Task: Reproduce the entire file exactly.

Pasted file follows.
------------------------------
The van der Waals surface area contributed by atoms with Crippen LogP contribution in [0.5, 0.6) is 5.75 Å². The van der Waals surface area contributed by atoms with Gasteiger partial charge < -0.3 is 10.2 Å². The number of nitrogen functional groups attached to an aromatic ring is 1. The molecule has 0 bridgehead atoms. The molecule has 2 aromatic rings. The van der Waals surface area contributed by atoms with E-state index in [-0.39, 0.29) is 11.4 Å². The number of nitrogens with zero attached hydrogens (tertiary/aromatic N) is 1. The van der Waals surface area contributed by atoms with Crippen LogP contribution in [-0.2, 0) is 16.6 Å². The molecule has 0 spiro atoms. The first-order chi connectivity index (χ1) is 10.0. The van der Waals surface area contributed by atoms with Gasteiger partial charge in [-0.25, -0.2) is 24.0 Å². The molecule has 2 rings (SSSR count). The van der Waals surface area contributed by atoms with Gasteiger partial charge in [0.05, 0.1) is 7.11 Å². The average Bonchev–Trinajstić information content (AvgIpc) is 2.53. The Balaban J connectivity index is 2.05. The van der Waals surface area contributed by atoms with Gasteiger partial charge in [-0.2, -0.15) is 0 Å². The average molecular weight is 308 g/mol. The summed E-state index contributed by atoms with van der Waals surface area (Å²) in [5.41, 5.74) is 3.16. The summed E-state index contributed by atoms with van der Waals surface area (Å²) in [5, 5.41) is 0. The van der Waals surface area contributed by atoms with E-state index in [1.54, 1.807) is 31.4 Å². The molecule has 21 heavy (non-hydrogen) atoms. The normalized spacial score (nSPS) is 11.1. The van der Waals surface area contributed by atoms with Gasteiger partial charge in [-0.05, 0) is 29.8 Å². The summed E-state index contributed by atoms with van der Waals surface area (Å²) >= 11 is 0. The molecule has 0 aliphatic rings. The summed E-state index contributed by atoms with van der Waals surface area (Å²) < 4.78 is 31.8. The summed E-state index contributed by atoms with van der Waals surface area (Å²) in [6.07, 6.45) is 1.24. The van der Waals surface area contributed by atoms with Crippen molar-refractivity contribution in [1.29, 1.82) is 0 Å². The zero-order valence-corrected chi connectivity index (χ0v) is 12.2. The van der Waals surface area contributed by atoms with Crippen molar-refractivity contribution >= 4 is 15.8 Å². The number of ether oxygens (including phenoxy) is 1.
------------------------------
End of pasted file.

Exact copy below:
The van der Waals surface area contributed by atoms with Crippen LogP contribution in [0.5, 0.6) is 5.75 Å². The van der Waals surface area contributed by atoms with Gasteiger partial charge < -0.3 is 10.2 Å². The number of nitrogen functional groups attached to an aromatic ring is 1. The molecule has 0 bridgehead atoms. The molecule has 2 aromatic rings. The van der Waals surface area contributed by atoms with E-state index in [-0.39, 0.29) is 11.4 Å². The number of nitrogens with zero attached hydrogens (tertiary/aromatic N) is 1. The van der Waals surface area contributed by atoms with Crippen LogP contribution in [-0.2, 0) is 16.6 Å². The molecule has 0 spiro atoms. The first-order chi connectivity index (χ1) is 10.0. The van der Waals surface area contributed by atoms with Gasteiger partial charge in [-0.25, -0.2) is 24.0 Å². The molecule has 2 rings (SSSR count). The van der Waals surface area contributed by atoms with Gasteiger partial charge in [0.05, 0.1) is 7.11 Å². The average Bonchev–Trinajstić information content (AvgIpc) is 2.53. The Balaban J connectivity index is 2.05. The van der Waals surface area contributed by atoms with Gasteiger partial charge in [-0.2, -0.15) is 0 Å². The average molecular weight is 308 g/mol. The summed E-state index contributed by atoms with van der Waals surface area (Å²) in [5.41, 5.74) is 3.16. The summed E-state index contributed by atoms with van der Waals surface area (Å²) in [5, 5.41) is 0. The van der Waals surface area contributed by atoms with E-state index in [1.54, 1.807) is 31.4 Å². The molecule has 21 heavy (non-hydrogen) atoms. The normalized spacial score (nSPS) is 11.1. The van der Waals surface area contributed by atoms with Gasteiger partial charge in [-0.05, 0) is 29.8 Å². The summed E-state index contributed by atoms with van der Waals surface area (Å²) >= 11 is 0. The molecule has 0 aliphatic rings. The summed E-state index contributed by atoms with van der Waals surface area (Å²) < 4.78 is 31.8. The summed E-state index contributed by atoms with van der Waals surface area (Å²) in [6.07, 6.45) is 1.24. The van der Waals surface area contributed by atoms with Crippen molar-refractivity contribution in [1.29, 1.82) is 0 Å². The zero-order valence-corrected chi connectivity index (χ0v) is 12.2. The van der Waals surface area contributed by atoms with Crippen molar-refractivity contribution >= 4 is 15.8 Å². The number of ether oxygens (including phenoxy) is 1.